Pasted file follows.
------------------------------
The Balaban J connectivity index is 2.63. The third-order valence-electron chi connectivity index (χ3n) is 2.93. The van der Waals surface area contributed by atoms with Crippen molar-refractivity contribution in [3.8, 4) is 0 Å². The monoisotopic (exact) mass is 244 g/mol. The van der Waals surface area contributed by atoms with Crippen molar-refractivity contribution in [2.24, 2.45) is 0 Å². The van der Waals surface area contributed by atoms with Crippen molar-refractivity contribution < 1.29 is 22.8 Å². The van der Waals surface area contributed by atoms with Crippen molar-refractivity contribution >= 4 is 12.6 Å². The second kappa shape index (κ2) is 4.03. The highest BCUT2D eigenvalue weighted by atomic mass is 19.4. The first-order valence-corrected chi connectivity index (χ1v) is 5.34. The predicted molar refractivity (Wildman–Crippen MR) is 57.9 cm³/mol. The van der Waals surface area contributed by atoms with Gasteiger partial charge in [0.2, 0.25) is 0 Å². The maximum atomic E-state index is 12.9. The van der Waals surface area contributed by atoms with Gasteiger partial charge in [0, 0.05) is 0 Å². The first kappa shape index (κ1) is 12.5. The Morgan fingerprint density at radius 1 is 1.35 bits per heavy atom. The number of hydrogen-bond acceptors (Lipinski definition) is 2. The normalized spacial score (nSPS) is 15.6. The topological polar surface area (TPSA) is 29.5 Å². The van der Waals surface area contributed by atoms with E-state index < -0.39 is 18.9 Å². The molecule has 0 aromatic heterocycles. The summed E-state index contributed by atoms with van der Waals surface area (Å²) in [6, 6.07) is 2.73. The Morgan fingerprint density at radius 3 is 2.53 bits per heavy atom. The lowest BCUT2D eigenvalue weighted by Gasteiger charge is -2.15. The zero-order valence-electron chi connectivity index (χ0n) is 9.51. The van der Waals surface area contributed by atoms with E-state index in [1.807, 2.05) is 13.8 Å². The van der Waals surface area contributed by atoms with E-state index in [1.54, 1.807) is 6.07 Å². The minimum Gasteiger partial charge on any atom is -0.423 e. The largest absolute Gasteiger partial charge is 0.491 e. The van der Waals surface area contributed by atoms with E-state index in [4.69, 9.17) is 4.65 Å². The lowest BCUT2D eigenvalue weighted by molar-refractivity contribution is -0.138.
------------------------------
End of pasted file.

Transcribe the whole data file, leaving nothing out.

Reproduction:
The Balaban J connectivity index is 2.63. The third-order valence-electron chi connectivity index (χ3n) is 2.93. The van der Waals surface area contributed by atoms with Crippen molar-refractivity contribution in [3.8, 4) is 0 Å². The monoisotopic (exact) mass is 244 g/mol. The van der Waals surface area contributed by atoms with Crippen molar-refractivity contribution in [2.24, 2.45) is 0 Å². The van der Waals surface area contributed by atoms with Crippen molar-refractivity contribution < 1.29 is 22.8 Å². The van der Waals surface area contributed by atoms with Crippen molar-refractivity contribution >= 4 is 12.6 Å². The second kappa shape index (κ2) is 4.03. The highest BCUT2D eigenvalue weighted by atomic mass is 19.4. The first-order valence-corrected chi connectivity index (χ1v) is 5.34. The predicted molar refractivity (Wildman–Crippen MR) is 57.9 cm³/mol. The van der Waals surface area contributed by atoms with Gasteiger partial charge in [0.2, 0.25) is 0 Å². The maximum atomic E-state index is 12.9. The van der Waals surface area contributed by atoms with Gasteiger partial charge in [0, 0.05) is 0 Å². The first kappa shape index (κ1) is 12.5. The Morgan fingerprint density at radius 1 is 1.35 bits per heavy atom. The number of hydrogen-bond acceptors (Lipinski definition) is 2. The normalized spacial score (nSPS) is 15.6. The topological polar surface area (TPSA) is 29.5 Å². The van der Waals surface area contributed by atoms with E-state index < -0.39 is 18.9 Å². The molecule has 0 aromatic heterocycles. The summed E-state index contributed by atoms with van der Waals surface area (Å²) in [6, 6.07) is 2.73. The Morgan fingerprint density at radius 3 is 2.53 bits per heavy atom. The lowest BCUT2D eigenvalue weighted by Gasteiger charge is -2.15. The zero-order valence-electron chi connectivity index (χ0n) is 9.51. The van der Waals surface area contributed by atoms with E-state index in [1.807, 2.05) is 13.8 Å². The van der Waals surface area contributed by atoms with E-state index in [1.54, 1.807) is 6.07 Å². The minimum Gasteiger partial charge on any atom is -0.423 e. The largest absolute Gasteiger partial charge is 0.491 e. The van der Waals surface area contributed by atoms with E-state index in [4.69, 9.17) is 4.65 Å². The lowest BCUT2D eigenvalue weighted by molar-refractivity contribution is -0.138.